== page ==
HECO's home visits often unnoticed
We went shopping recently and were gone between 8:30 a.m. and 12:30 p.m. When we came home, the power was off. I called Hawaiian Electric Co. and was told to check the circuit breaker, which was OK. Then they said to check the master switch, which controls all the power in the house. The switch was off. Someone from HECO had come through our gate and turned it off. Afterward, we found a note that had fallen down, saying, "Please turn on your master switch." HECO said it had to change the master switch box, but no one told us this was going to happen. The dangerous part is, what if we had gone on vacation? Why didn't HECO let us know this was going to happen, and how can they just come on our property?
Answer: It turns out HECO routinely inspects electric meters and is allowed to enter a customer's property without advance notice.
Per its tariff with the Public Utilities Commission, "HECO is required to have access to inspect and maintain its equipment," said spokesman Jose Dizon. That includes having access to read customers' meters every month.
For routine inspections, inspectors will knock on doors to see if anyone is home, or walk around the house, calling out, to see if the homeowner could be in the back yard, Dizon said.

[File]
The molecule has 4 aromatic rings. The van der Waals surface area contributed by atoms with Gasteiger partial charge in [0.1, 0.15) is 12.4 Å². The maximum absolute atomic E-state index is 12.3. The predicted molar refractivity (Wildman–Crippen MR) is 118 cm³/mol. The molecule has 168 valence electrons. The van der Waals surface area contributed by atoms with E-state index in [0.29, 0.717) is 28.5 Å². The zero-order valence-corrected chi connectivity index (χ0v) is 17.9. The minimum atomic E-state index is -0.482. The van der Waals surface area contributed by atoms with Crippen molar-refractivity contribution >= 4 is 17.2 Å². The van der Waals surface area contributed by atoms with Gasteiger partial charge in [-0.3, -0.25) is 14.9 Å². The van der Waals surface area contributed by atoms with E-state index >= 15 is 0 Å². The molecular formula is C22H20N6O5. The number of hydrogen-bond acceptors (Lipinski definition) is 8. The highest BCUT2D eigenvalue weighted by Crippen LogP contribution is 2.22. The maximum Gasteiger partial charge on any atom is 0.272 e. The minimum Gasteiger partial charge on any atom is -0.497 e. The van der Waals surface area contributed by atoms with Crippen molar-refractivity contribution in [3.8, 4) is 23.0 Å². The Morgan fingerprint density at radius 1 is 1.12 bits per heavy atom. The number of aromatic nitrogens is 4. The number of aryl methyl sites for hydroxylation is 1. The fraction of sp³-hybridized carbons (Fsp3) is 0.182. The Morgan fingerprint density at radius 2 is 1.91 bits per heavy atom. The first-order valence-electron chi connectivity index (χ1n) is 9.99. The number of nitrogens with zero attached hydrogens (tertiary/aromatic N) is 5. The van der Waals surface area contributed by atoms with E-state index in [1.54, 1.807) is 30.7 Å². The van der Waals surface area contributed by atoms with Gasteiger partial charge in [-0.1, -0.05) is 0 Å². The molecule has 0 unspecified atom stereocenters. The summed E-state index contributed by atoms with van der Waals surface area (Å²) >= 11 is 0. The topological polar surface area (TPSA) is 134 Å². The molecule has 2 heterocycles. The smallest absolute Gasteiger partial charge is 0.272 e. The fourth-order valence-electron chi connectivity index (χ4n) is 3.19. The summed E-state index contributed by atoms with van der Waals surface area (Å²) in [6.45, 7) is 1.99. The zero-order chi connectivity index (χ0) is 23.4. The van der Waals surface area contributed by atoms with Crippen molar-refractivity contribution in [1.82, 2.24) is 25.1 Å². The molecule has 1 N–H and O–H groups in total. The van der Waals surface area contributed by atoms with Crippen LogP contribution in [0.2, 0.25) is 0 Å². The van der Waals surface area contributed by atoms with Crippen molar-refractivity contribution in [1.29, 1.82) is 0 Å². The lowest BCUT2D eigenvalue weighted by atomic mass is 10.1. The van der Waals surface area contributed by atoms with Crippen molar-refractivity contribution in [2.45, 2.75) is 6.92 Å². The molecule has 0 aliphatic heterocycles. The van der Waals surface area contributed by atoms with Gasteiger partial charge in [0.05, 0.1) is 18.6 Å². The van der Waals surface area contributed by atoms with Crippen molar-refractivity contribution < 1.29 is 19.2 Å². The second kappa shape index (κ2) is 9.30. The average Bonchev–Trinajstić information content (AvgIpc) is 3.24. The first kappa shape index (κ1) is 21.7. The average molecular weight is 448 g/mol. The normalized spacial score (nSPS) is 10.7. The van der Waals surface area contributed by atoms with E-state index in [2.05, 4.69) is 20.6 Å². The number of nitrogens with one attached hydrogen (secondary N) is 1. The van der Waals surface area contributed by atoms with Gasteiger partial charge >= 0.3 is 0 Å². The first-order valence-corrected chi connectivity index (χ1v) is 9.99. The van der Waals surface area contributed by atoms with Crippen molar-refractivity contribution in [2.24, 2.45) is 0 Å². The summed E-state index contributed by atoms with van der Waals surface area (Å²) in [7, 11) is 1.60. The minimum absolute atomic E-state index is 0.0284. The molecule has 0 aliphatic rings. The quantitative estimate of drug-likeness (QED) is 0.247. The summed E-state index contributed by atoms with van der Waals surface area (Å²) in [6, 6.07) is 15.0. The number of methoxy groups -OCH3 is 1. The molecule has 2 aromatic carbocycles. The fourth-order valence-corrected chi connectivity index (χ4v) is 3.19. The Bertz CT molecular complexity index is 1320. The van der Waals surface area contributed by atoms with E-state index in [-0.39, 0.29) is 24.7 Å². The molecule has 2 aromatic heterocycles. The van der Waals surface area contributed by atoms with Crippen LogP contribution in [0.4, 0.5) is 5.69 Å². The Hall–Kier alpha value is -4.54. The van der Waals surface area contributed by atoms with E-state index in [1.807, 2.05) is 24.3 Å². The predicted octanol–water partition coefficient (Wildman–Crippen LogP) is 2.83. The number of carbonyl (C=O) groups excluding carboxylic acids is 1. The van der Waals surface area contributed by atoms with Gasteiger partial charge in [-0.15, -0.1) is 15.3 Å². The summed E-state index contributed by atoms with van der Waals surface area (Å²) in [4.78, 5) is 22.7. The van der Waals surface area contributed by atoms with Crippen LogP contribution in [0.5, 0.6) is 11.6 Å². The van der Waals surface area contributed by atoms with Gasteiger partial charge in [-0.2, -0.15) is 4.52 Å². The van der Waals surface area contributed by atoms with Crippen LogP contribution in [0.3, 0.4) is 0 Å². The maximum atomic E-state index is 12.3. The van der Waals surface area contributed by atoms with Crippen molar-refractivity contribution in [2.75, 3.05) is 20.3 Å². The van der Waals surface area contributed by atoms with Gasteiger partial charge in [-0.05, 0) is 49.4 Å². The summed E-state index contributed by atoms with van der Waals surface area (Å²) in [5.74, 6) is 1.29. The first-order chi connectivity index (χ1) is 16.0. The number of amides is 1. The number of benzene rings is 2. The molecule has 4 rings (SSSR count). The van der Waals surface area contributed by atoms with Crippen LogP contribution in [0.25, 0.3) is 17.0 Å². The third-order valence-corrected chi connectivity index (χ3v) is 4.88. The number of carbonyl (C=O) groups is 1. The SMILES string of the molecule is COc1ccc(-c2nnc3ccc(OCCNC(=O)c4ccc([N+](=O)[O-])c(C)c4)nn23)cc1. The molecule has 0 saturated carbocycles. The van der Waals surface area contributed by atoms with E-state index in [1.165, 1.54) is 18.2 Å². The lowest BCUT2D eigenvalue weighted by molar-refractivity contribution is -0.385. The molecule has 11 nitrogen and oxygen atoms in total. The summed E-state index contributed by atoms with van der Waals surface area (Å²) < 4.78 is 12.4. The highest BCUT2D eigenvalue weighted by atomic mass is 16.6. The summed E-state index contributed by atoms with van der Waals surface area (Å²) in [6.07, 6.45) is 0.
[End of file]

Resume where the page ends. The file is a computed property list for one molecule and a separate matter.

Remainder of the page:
That is what happened in your case, he said, when an inspector arrived between 10 and 10:30 a.m. for a routine inspection and found no one home. Because the inspector "determined maintenance was needed," he switched off the main circuit breaker.
But after completing his work, he could not turn the breaker back on, Dizon said. So, he contacted an electrician to replace the circuit breaker, then moved on to his next job.
After the electrician replaced the breaker, it should have been returned to the "on" position.
"We deeply apologize for the inconvenience the prolonged outage" caused because the breaker was not turned back on, Dizon said.
If nothing had gone wrong, you would not have known that an inspector had even been there, he acknowledged.
"Typically, on-the-spot meter readings, inspections, maintenance and meter replacements take a short period of time to complete," he said. If power is disrupted, field workers "work to keep it to an absolute minimum."
For known problems, HECO will work with a customer to coordinate the best time to do any work, unless safety is an issue, he said.
Maintenance on your meter took five minutes, but "the disruption due to the bad circuit breaker could not have been anticipated," he said.
As it was, it took one hour from the time the inspector arrived to when the electrician replaced the breaker, Dizon said.
He also pointed out that circuit breakers are "customer equipment, not HECO equipment."
But because the inspector did not know when you would be home, he called for a replacement breaker "at no cost" to you.
Got a question or complaint?
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